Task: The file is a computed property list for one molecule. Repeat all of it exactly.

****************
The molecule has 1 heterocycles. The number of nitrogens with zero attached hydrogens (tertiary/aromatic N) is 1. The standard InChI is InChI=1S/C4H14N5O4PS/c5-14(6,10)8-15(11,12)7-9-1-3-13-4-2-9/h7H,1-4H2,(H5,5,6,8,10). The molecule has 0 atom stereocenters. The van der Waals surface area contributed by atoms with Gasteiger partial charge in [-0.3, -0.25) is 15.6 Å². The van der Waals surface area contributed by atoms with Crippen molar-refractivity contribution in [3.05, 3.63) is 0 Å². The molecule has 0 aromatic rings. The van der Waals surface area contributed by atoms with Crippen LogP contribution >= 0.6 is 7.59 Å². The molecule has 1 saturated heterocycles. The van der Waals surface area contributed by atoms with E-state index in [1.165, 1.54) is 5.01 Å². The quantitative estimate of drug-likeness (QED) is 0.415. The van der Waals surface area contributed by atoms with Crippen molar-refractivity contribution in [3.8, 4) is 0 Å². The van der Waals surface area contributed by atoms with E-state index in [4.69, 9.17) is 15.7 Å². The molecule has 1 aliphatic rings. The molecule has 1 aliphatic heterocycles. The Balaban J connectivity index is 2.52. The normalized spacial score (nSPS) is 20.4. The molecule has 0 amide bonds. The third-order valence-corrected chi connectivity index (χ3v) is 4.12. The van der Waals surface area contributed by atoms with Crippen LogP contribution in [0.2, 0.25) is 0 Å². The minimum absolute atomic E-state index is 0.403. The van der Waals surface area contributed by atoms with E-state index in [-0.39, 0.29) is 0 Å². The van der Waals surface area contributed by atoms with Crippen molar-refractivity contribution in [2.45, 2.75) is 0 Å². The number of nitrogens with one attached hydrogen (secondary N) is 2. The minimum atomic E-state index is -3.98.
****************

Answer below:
The molecule has 1 heterocycles. The number of nitrogens with zero attached hydrogens (tertiary/aromatic N) is 1. The standard InChI is InChI=1S/C4H14N5O4PS/c5-14(6,10)8-15(11,12)7-9-1-3-13-4-2-9/h7H,1-4H2,(H5,5,6,8,10). The molecule has 0 atom stereocenters. The van der Waals surface area contributed by atoms with Gasteiger partial charge in [-0.3, -0.25) is 15.6 Å². The van der Waals surface area contributed by atoms with Crippen molar-refractivity contribution in [3.05, 3.63) is 0 Å². The molecule has 0 aromatic rings. The van der Waals surface area contributed by atoms with Crippen LogP contribution >= 0.6 is 7.59 Å². The molecule has 1 saturated heterocycles. The van der Waals surface area contributed by atoms with E-state index in [1.165, 1.54) is 5.01 Å². The quantitative estimate of drug-likeness (QED) is 0.415. The van der Waals surface area contributed by atoms with Crippen molar-refractivity contribution in [3.8, 4) is 0 Å². The van der Waals surface area contributed by atoms with E-state index in [4.69, 9.17) is 15.7 Å². The molecule has 1 aliphatic rings. The molecule has 1 aliphatic heterocycles. The Balaban J connectivity index is 2.52. The normalized spacial score (nSPS) is 20.4. The molecule has 0 amide bonds. The third-order valence-corrected chi connectivity index (χ3v) is 4.12. The van der Waals surface area contributed by atoms with Crippen LogP contribution in [0.2, 0.25) is 0 Å². The minimum absolute atomic E-state index is 0.403. The van der Waals surface area contributed by atoms with E-state index in [-0.39, 0.29) is 0 Å². The van der Waals surface area contributed by atoms with Crippen molar-refractivity contribution in [2.45, 2.75) is 0 Å². The number of nitrogens with one attached hydrogen (secondary N) is 2. The minimum atomic E-state index is -3.98.